About bloody time: the movie is finally going with the flow of the period of sex? | Film


When it comes to taboo subjects on the screen, the period, the sex serves a double whammy. The sex and the rules – who wants to see, right? Certainly not Hollywood. In the history of cinema, the extremely rare cases of sexual flow are represented with more emphasis on the horror of the woman “surfing the crimson wave”, as Cher from Clueless puts it, rather than reduce the stigma.Who can forget the moment in the original 1976 Carrie and the 2013 remake, where the holder of the heroine is terrified when she discovers blood coming out of her vagina in the school showers? A similar scene of terror occurs when Brooke Shields young castaway Emmeline gets her period for the first time in The Blue Lagoon (1980), while Ginger Snaps (2000) encapsulates a teenager’s transformation into womanhood to become a werewolf. It is even implied that the Ginger is attacked because the wolf, to quote Brick Tamland from Anchorman, “smell the menstruation!”

In recent years, however, movies like the 20th Century, Women and American Honey, both released in 2016, have tried to fight against the culture of the period of the identity. The last film, written and directed by Andrea Arnold, sees Sasha Lane’s character to remove his tampon before having sex; a quiet gesture that speaks volumes about the reality of the feminine sexual experience as well as the positioning reports from the female perspective.

“We need to grow on the normal and very regular part of our lives – including in the bedroom,” says Emma Barnett, broadcaster and author of the Period. It is About Bloody Time in which a chapter is devoted to the subject of the period of sex. “Anything that represents the period of sex as part of life and demystifies the myths and does not use the stage as another chance to show women who have menstruation as dirty or weird, but just a woman having what is a very monotonous regular biological occurrence – can only be a progress and a good thing.”

New indie comedy Saint Frances is the definition of perfection. In an early scene, our head of Bridget (played by the film’s writer Kelly O’sullivan) wakes up after a night of passion to find blood on his and his men, the sexual partner’s face. Bridget initially feels awkward, but soon the pair laugh as they change her bloody sheets. It becomes a gentle statement of intent for the rest of the story, which will deal further with the menstruation as well as maternity and abortion.

Debunking myths … Kelly O’sullivan as Bridget and Ramona Edith Williams as Frances to Saint-Frances. Photo: Oscilloscope/Kobal/REX/Shutterstock

“It was important for me to say from the beginning:” This is the movie that you are going well and we’re not going to hesitate to from the body of the woman,'” O’sullivan said. “If people are going to have sex with the other, it is every fourth week and I wanted to represent it in a way that was an exploration of intimacy.”

The writer-actor laments the lack of movies dealing with this subject, although reminiscent of an episode of Sex and the City in which the character of Samantha, fearing that she was going to the menopause, is relieved of his / her period to come during sex, while her male partner is “horrified” by the discovery. “If someone is an asshole on you having a period during sex, they are going to be an asshole in general,” she said. “But there is a discussion that emerges into the air of the time period of sex and how different people react to it: the shame that some people feel about this, but also the acceptance of other people.”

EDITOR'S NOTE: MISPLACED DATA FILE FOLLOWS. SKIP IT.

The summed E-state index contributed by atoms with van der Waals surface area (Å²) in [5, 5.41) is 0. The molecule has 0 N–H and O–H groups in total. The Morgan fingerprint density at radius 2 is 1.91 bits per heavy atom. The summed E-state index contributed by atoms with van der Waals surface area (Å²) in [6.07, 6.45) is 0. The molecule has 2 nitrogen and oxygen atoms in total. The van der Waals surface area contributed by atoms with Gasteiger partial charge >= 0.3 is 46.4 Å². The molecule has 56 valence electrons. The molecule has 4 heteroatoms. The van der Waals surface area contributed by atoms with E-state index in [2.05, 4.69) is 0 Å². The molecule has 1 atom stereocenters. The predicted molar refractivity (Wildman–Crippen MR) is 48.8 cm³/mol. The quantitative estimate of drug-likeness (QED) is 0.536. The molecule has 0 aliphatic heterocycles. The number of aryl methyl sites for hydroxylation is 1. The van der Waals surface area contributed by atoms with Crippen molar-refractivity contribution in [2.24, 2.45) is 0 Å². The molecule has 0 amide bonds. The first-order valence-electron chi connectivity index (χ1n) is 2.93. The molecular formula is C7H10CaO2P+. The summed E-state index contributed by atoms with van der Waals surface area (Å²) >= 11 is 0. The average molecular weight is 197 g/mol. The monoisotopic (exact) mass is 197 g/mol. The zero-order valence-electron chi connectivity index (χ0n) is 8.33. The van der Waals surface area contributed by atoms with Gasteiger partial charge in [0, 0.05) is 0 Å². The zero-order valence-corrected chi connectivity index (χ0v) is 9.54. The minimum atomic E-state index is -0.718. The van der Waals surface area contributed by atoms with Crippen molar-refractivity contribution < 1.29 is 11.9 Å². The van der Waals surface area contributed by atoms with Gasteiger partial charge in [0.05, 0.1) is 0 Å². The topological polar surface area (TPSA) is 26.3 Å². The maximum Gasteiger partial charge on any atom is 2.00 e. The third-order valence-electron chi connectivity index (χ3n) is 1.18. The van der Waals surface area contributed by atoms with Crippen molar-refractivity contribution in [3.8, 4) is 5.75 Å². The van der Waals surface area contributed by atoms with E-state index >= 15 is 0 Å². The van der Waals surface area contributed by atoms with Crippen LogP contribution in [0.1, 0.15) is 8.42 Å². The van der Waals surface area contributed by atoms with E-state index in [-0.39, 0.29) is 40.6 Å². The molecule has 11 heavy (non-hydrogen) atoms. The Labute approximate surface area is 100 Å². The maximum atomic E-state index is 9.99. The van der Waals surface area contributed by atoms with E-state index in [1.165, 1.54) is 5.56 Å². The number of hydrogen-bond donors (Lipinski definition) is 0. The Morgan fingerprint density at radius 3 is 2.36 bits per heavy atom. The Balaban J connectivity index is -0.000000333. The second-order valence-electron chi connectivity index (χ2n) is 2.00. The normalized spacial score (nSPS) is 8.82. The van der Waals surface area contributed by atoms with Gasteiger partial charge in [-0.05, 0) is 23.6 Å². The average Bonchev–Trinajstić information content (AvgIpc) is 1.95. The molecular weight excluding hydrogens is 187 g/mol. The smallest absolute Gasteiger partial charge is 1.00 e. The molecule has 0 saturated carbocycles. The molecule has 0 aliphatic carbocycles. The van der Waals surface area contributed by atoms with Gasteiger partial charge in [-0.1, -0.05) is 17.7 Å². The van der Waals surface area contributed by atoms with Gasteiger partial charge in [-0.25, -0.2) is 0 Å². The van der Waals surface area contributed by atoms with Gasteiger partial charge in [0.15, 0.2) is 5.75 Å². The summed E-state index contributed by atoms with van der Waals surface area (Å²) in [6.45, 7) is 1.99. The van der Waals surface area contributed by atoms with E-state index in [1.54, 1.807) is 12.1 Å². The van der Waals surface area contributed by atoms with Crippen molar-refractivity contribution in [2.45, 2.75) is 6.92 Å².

“A lot of women say this being one of the times they are more interested in having sex outside of ovulation, and the orgasms have been shown to help relieve menstrual pain,” said Frances Rayner, founder of the Clitoris Test – a campaign to change the way in which gender is represented on the screen. “I think that we will quickly start to see that change as women slowly gain power in all aspects of content production.”

The tv did a better job at treating the subject and that might be due to the increase in the number of women ” show runners “]foreign. Lena Dunham Girls, Marja-Lewis Ryans of the L Word: Generation Q and, more recently, Michaela Coel I Can Destroy You, offer open performances of the period of the sex, who have won praise from viewers.

“The rules are something normal – it’s weird to see how it has been stigmatized to be something strange when it happens,” says I Can Destroy You star Weruche Opia. “It is shocking to see the things that you have to talk with your friends, but do not see on television, in the script.

“It is a brilliant spectacle of Michaela’s work to be able to be very frank and bold about it.”

“The great thing about being an independent film, it is not filmed by the committee,” O’sullivan said. “You don’t have to get the OK of 100 people in a way that you do if you are a movie studio or network.

“We had some nice investors who asked if there was so much blood and we were like, yes, because, on the thematic level, the heart of this film is about acceptance and it is something that women have been told for the longest time is dirty and shameful,” she adds. “Most of our discharge was men, but we were without the complex.”

O’sullivan hopes his film will inspire both men and women to become active participants in the standardization process of the period of sex both on screen and in real life too.

“It is really important that if there is going to be a progressive movement, it can not be one-sided,” she said. “It is too much work for the women. We need the other half of the population to hurry and come with her.”

St. Francis was released on 10 July.


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